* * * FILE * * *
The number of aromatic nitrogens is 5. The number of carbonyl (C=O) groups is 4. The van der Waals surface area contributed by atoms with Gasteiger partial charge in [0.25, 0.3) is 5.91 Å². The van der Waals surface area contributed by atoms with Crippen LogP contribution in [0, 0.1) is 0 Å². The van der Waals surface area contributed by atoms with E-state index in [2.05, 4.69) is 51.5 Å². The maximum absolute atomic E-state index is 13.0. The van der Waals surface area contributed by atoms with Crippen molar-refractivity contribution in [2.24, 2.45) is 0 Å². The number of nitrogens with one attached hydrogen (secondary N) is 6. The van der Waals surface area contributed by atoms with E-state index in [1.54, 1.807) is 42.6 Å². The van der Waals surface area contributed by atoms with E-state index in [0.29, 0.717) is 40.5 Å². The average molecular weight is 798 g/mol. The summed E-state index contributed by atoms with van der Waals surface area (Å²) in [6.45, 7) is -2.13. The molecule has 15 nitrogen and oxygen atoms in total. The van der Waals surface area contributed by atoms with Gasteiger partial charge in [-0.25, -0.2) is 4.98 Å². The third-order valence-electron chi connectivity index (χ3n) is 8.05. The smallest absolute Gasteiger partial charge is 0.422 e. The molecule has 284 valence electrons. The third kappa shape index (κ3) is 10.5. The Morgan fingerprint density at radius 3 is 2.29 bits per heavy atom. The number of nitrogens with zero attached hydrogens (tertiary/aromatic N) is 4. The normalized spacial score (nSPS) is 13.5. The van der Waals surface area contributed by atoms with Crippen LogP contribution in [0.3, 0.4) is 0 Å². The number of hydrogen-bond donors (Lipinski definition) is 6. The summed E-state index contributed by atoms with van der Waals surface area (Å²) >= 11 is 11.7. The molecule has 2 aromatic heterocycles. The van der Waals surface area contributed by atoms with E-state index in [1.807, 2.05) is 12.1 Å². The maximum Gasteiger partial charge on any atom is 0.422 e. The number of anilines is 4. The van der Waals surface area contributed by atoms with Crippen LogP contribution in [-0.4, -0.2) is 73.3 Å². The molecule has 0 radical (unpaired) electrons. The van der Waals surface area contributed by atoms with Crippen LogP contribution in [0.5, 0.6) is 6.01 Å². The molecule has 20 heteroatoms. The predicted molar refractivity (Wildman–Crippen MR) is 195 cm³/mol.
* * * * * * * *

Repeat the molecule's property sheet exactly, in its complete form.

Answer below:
The number of aromatic nitrogens is 5. The number of carbonyl (C=O) groups is 4. The van der Waals surface area contributed by atoms with Gasteiger partial charge in [0.25, 0.3) is 5.91 Å². The van der Waals surface area contributed by atoms with Crippen LogP contribution in [0, 0.1) is 0 Å². The van der Waals surface area contributed by atoms with E-state index in [2.05, 4.69) is 51.5 Å². The maximum absolute atomic E-state index is 13.0. The van der Waals surface area contributed by atoms with Crippen molar-refractivity contribution in [2.24, 2.45) is 0 Å². The number of nitrogens with one attached hydrogen (secondary N) is 6. The van der Waals surface area contributed by atoms with E-state index in [1.54, 1.807) is 42.6 Å². The van der Waals surface area contributed by atoms with E-state index in [0.29, 0.717) is 40.5 Å². The average molecular weight is 798 g/mol. The summed E-state index contributed by atoms with van der Waals surface area (Å²) in [6.45, 7) is -2.13. The molecule has 15 nitrogen and oxygen atoms in total. The van der Waals surface area contributed by atoms with Gasteiger partial charge in [-0.25, -0.2) is 4.98 Å². The third-order valence-electron chi connectivity index (χ3n) is 8.05. The smallest absolute Gasteiger partial charge is 0.422 e. The molecule has 284 valence electrons. The third kappa shape index (κ3) is 10.5. The Morgan fingerprint density at radius 3 is 2.29 bits per heavy atom. The number of nitrogens with zero attached hydrogens (tertiary/aromatic N) is 4. The normalized spacial score (nSPS) is 13.5. The van der Waals surface area contributed by atoms with Crippen LogP contribution in [0.3, 0.4) is 0 Å². The number of hydrogen-bond donors (Lipinski definition) is 6. The summed E-state index contributed by atoms with van der Waals surface area (Å²) >= 11 is 11.7. The molecule has 2 aromatic heterocycles. The van der Waals surface area contributed by atoms with E-state index in [1.807, 2.05) is 12.1 Å². The maximum Gasteiger partial charge on any atom is 0.422 e. The number of anilines is 4. The van der Waals surface area contributed by atoms with Crippen LogP contribution in [-0.4, -0.2) is 73.3 Å². The molecule has 0 radical (unpaired) electrons. The van der Waals surface area contributed by atoms with Crippen LogP contribution in [0.5, 0.6) is 6.01 Å². The molecule has 20 heteroatoms. The predicted molar refractivity (Wildman–Crippen MR) is 195 cm³/mol.